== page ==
A reader writes in:

Hi Chris,

I am considering moving to Korea; however, I’d be traveling with my 3 year old.
Do you think this is something feasible with a child. Would you happen to know any American teachers in similar situations.

I saw a posting from on my school’s career development site.
I am currently unemployed; I’m not able to find full-time employment in my field-user experience research. My last project was 6 months ago.

I don’t mean to bombard you with my specifics, just giving you enough back story to understand my motivation in looking to move overseas. I do enjoy teaching. I’m starting a part-time gig to teach ESL at a local school to get experience while I make arrangements.

I do appreciate your time & thanks for your time.



Hi Z.F.,

E-book reviews: Coming to Korea & Teach Korea Guide

Some of you wonderful readers hail from outside of Korea, and you might have wondered about how people get started teaching English in Korea. While providing the answers is beyond the scope of this blog, a couple of e-books are out there to help you learn the ropes. One of them, Coming to Korea, has been on my left sidebar for some time now. The author of a second recently contacted me through e-mail, offering a review copy for my perusal. I give you the Teach Korea Guide -  the goal is “to help good teachers find great jobs in Korea.”

Should you teach English in Korea? A 10 question quiz to help you find out

Author's note: this post is dedicated to the wonderful readers that aren't in Korea yet, but have been thinking about coming to teach English in Asia. For those readers already in Korea, do the time warp back to before you came to Korea - I'd be interested in hearing your scores as well.

OK, admit it. You've been on the fence for awhile now, and you've thought that teaching English in a foreign country might be kind of fun. Still a job, but fun. Take it from a guy that's doing it - there's a lot more to it than being an Education major or being good with kids. Your entire lifestyle will change, pure and simple. To see if you're ready for those changes - and to see if you're cut out for this line of work - take the quiz.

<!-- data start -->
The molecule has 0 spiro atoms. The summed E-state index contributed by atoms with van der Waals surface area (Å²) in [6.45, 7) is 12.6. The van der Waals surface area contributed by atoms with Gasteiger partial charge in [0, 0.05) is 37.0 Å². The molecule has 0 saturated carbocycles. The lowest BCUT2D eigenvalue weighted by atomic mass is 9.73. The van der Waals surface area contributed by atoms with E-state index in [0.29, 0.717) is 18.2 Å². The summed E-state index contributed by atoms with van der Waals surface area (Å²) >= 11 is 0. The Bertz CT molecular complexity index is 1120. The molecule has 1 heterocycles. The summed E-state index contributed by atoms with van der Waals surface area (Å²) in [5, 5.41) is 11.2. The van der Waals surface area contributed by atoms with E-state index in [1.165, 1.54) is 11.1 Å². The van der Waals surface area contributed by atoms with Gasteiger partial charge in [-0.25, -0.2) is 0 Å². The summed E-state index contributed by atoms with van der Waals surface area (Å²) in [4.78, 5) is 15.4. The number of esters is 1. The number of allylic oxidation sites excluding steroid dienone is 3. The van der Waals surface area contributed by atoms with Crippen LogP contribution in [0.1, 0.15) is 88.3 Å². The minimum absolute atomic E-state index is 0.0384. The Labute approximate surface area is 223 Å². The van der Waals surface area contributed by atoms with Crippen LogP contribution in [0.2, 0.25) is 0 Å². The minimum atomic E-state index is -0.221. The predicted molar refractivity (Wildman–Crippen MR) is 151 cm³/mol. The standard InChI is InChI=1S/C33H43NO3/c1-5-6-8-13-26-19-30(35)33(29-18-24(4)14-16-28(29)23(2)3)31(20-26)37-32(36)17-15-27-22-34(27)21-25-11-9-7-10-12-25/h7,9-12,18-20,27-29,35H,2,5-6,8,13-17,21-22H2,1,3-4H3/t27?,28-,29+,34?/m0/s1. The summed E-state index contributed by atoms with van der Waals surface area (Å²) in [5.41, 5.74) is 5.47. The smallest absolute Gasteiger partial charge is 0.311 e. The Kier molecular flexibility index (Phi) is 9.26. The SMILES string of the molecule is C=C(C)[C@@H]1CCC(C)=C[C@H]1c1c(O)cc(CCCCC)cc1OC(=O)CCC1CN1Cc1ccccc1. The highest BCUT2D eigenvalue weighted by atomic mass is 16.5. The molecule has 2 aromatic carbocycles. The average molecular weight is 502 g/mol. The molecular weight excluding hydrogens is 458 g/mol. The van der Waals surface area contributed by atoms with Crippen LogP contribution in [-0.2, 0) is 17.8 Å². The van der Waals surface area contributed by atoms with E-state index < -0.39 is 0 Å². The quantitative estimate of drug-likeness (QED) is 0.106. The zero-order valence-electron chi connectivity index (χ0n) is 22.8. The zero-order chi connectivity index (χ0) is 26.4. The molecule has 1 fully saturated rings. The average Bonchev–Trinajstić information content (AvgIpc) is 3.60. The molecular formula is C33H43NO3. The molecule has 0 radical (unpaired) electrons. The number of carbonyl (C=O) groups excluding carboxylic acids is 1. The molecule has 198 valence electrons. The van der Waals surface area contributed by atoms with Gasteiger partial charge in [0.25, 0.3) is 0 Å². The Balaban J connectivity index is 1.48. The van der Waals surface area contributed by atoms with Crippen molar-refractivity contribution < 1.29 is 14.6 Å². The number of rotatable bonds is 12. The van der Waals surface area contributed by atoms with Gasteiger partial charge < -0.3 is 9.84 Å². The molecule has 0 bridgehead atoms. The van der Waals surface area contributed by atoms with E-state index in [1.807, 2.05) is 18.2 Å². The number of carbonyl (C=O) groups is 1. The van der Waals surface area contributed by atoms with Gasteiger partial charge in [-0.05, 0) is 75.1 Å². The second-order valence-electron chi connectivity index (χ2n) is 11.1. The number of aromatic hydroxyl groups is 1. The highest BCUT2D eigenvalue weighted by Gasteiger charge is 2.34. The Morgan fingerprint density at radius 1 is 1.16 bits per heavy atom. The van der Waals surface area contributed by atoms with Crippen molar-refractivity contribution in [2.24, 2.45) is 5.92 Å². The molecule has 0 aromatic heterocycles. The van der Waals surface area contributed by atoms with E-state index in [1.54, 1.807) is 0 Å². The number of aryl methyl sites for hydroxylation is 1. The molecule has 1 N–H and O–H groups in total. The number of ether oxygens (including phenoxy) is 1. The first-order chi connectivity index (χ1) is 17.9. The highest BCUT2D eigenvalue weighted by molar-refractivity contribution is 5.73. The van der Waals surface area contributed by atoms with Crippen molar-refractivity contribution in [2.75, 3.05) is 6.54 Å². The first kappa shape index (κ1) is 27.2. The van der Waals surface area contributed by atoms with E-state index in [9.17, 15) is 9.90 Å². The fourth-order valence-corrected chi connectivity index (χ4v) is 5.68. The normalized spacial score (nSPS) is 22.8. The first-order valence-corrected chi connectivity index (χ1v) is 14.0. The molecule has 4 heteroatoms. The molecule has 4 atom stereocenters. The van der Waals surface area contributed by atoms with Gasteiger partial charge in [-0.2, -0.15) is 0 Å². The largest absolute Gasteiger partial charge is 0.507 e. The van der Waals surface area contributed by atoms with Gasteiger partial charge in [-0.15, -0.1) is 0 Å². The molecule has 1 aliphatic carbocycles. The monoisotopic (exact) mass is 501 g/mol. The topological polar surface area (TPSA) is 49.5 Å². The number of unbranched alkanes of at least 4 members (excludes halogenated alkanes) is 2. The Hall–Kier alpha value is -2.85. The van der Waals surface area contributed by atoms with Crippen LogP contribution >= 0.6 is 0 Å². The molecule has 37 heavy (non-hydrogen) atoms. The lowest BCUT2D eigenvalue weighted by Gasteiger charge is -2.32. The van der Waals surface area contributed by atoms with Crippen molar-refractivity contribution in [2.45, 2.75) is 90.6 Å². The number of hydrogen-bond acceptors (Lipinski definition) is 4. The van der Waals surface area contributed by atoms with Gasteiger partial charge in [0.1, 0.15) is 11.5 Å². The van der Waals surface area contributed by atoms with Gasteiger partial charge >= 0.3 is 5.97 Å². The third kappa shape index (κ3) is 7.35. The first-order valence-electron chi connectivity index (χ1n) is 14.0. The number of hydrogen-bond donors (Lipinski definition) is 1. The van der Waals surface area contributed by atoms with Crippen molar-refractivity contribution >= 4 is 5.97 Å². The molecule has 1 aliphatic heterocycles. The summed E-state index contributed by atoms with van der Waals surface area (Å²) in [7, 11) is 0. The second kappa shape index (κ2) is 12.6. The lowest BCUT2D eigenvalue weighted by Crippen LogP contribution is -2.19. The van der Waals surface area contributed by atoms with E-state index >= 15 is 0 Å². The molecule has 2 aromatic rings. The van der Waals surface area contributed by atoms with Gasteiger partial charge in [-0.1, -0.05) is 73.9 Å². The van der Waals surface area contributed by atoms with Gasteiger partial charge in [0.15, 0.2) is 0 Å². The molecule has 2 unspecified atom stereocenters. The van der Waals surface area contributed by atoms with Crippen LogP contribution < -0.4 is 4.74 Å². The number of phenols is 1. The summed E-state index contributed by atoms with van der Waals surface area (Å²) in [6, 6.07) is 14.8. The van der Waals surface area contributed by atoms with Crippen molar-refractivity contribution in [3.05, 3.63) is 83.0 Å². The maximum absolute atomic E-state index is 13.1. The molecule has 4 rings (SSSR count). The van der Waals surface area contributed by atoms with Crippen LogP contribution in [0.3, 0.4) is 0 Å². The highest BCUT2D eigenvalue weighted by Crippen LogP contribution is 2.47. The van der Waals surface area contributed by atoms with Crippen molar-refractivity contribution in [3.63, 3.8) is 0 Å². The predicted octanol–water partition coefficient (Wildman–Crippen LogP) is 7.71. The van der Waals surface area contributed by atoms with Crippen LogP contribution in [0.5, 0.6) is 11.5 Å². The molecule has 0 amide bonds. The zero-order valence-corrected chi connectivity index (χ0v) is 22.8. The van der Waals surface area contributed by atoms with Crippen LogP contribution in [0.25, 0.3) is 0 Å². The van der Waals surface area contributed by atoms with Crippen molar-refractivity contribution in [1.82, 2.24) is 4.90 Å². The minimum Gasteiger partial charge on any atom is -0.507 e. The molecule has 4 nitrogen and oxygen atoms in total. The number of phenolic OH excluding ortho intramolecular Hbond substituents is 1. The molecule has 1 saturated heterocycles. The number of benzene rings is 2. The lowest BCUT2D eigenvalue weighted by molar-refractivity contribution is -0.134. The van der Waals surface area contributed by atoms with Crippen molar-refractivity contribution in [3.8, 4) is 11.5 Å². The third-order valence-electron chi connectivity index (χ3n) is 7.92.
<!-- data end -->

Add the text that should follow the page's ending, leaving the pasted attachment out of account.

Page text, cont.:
Question from a reader: hard choices and homesickness?

A reader we'll call 'J.A.' writes in:
I saw your blog today. You make it look like a lot of fun to be in Korea. My question is a little personal, I hope you don't mind. What made you decide to so far away? I have been thinking about going to Vietnam or China to do something similar. Was it a hard choice and you ended up loving it? I mostly ask because I am afraid I will be terribly homesick if I decided to go.

Deciding to leave your home country for anything more than a vacation is definitely a hard decision at first. The first questions are usually of safety, security, and 'stuff' are paramount - will I be safe / secure? Will I still have my stuff?

You've probably heard of Maslow's hierarchy:

Question from a reader: is it safe to move to Korea?


A reader writes in asking about safety in South Korea: